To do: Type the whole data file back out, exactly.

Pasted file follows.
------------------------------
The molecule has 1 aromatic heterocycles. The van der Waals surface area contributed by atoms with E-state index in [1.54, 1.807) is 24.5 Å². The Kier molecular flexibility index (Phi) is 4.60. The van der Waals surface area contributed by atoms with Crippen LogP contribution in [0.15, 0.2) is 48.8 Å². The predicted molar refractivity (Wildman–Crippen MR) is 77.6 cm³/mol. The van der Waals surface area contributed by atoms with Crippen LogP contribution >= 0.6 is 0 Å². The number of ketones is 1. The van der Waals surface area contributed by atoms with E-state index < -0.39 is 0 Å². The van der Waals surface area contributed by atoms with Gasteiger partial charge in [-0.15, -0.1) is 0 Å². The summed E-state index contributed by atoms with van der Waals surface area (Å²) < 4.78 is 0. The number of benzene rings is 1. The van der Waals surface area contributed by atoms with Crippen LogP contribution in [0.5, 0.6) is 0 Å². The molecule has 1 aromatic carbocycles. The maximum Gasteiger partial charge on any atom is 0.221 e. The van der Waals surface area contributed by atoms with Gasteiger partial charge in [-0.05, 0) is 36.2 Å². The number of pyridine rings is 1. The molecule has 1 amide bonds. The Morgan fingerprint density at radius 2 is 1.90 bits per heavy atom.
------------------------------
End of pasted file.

The molecule has 1 aromatic heterocycles. The van der Waals surface area contributed by atoms with E-state index in [1.54, 1.807) is 24.5 Å². The Kier molecular flexibility index (Phi) is 4.60. The van der Waals surface area contributed by atoms with Crippen LogP contribution in [0.15, 0.2) is 48.8 Å². The predicted molar refractivity (Wildman–Crippen MR) is 77.6 cm³/mol. The van der Waals surface area contributed by atoms with Crippen LogP contribution >= 0.6 is 0 Å². The number of ketones is 1. The van der Waals surface area contributed by atoms with E-state index < -0.39 is 0 Å². The van der Waals surface area contributed by atoms with Gasteiger partial charge in [-0.15, -0.1) is 0 Å². The summed E-state index contributed by atoms with van der Waals surface area (Å²) < 4.78 is 0. The number of benzene rings is 1. The van der Waals surface area contributed by atoms with Crippen LogP contribution in [0.5, 0.6) is 0 Å². The molecule has 1 aromatic carbocycles. The maximum Gasteiger partial charge on any atom is 0.221 e. The van der Waals surface area contributed by atoms with Gasteiger partial charge in [-0.05, 0) is 36.2 Å². The number of pyridine rings is 1. The molecule has 1 amide bonds. The Morgan fingerprint density at radius 2 is 1.90 bits per heavy atom.